5. "Unforming" (5:55) is Michael even really trying to sing? The C&W sound palette works okay for this song--making it mildly more interesting than the album's first 20 minutes--and there's even a climax at the end with the "freedom" proclamation. (8.66667/10)

6. "The Beggar" (10:15) nice foundation laid down from the opening.. Even Michael's forceful singing of his ominous lyrics is somehow engaging. The ramp up at the very end of the fourth minute is great (despite its CURE/COCTEAU TWINS sound and feel). The final ramp up at 8:00 is awesome and powerful. A top three song for me. (18/20)

7. "No More of This" (6:55) the music is a little dull and dirgey, but the vocal(s) is compelling. (13.25/15)

8. "Ebbing" (11:04) music supporting a Buddhist chant fest. (17.5/20)

9. "Why Can't I Have What I Want Any Time That I Want?" (7:38) the most engaging, compelling, creative, fully- developed, articulate, and lyrically-impressive song on the first disc. I love the eerie arrangement of the background vocalists and the fuller-musical weave of multiple instruments each adding their own important and distinctive thread to the song. A top three song. (14/15)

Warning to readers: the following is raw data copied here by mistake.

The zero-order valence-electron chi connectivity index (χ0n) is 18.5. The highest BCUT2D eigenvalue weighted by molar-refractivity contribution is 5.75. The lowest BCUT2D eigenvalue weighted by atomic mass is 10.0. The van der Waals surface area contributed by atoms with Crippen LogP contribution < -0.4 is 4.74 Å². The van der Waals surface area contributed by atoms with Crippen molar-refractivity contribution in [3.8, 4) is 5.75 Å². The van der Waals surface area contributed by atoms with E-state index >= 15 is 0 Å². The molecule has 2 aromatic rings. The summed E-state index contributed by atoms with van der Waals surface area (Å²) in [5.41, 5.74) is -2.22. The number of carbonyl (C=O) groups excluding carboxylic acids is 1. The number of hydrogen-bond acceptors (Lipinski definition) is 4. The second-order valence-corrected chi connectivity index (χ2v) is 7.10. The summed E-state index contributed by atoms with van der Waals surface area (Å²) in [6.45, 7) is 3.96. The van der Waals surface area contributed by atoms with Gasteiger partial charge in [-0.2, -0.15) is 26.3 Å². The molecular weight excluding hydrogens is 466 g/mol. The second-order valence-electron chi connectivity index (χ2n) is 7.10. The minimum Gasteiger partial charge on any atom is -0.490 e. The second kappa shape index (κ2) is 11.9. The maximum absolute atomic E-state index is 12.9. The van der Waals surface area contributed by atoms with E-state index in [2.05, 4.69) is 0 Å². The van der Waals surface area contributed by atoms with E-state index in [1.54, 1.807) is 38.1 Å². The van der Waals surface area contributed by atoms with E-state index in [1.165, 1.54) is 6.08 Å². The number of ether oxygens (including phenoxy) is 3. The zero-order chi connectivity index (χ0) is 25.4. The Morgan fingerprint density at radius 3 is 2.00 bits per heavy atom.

CD 2 (52:29) 10. "The Beggar Lover (Three)" (43:51) (Not on the LP) - Constantly morphing orchestral chordal discord over the first three minutes is so awesome! So much like the music I came to know and love from my first Swans acquisition, The Seer. Then we move to tubular bells, droning harmonium-like sound, and gentle seaside Brian Eno-like tuned percussion hits before and while a female voice recites (as if from a film soundtrack) a soliloquy about what life after death will be like. At the five-minute mark we move into an earthquake of percussion play. Steel-bending saw guitar and synth sounds soon join in. Drumming ends as church organ, orchestral bass notes, and an eerie chord is sung by a female choir for a minute or so before synths and other orchestral instruments provide a chilling PRESENT-like fabric over which Michael begins speaking lullaby words like "milk" and "sleepy close your eyes" in the eleventh minute. In the 12th minute fast-drummed metallic tuned percussives somehow supplant the organ-bass-choir motif with their own disturbing "alarm." This, in turn, is seemlessly supplanted 90 seconds later by a more space-industrial motif of synths and robotic rhythm instruments. These ghost-like synths are awesome over/with the plodding, relentless momentum supplied by the bass, synths, cymbals, and voice samples. Great section! At 18:00 a long, pulsing, CURE-like instrumental passage takes over, carrying us to the 22:00 mark where all instruments cut out leaving us only the mostly-female vocal choir to carry the song in its own constantly-morphing chordal flow. At 24:00 a bird-like screeching violin takes over, a cappella, for a full minute before a vocal diction coach enters to teach us vocal sounds before a different drum cascade provides the background for infant/baby vocalizations followed by toddler words & nursery rhymes ("This Old Man") as recited by a young boy. At 27:30 there is another transition led by droning guitar note before finger-picked acoustic guitar arpeggi and synth notes weave together to provide a kind of monotone carpet roll while a young child interjects an occasional "Da-ad!" or squeal. After reaching the 30-minute mark adult voices make their appearances over the guitar-synth carpet roll: first with adult male vocalizations then with a long rolling drone of sustained female choir notes (lasting about 90 seconds). Then, at 32:05, everything shifts again, back to a rolling drumming sequence from some tympanic-like drums. At 33:30 a single strummed guitar arpeggi begins a long repeat (loop) as jazz double bass and drum play (mostly cymbals and rim shots with the occasional bass drum and snare hits) join in. At 35:40 Michael joins in with his two-tone voice reciting a kind of DAVID BYRNE/ADRIAN BELEW-like list of things he "can" do with "it." Keys/synths and smooth/relaxing runs from tuned percussion join in as the jazz foundation and droning voice-list continue into the 44th minute--right to the song's end. I'm so glad Michael decided to give the listener something peaceful and relaxing to sink into! It is so difficult to sustain high-quality music, complete with tension and engaging melody or interesting components, over the length of 44 minutes, but this song does so fairly well--which I was not expecting after the inconsistent (and often maudlin simplicity of the) first CD (especially the first three songs). And what makes this long epic even more exceptional is the way it is always flowing and morphing into something totally fresh and new about every 90 seconds--which means there are about 30 palettes or motifs to the tapestry! Definitely another top three song for me and one of the best long-playing prog epics of 2023. (86/90)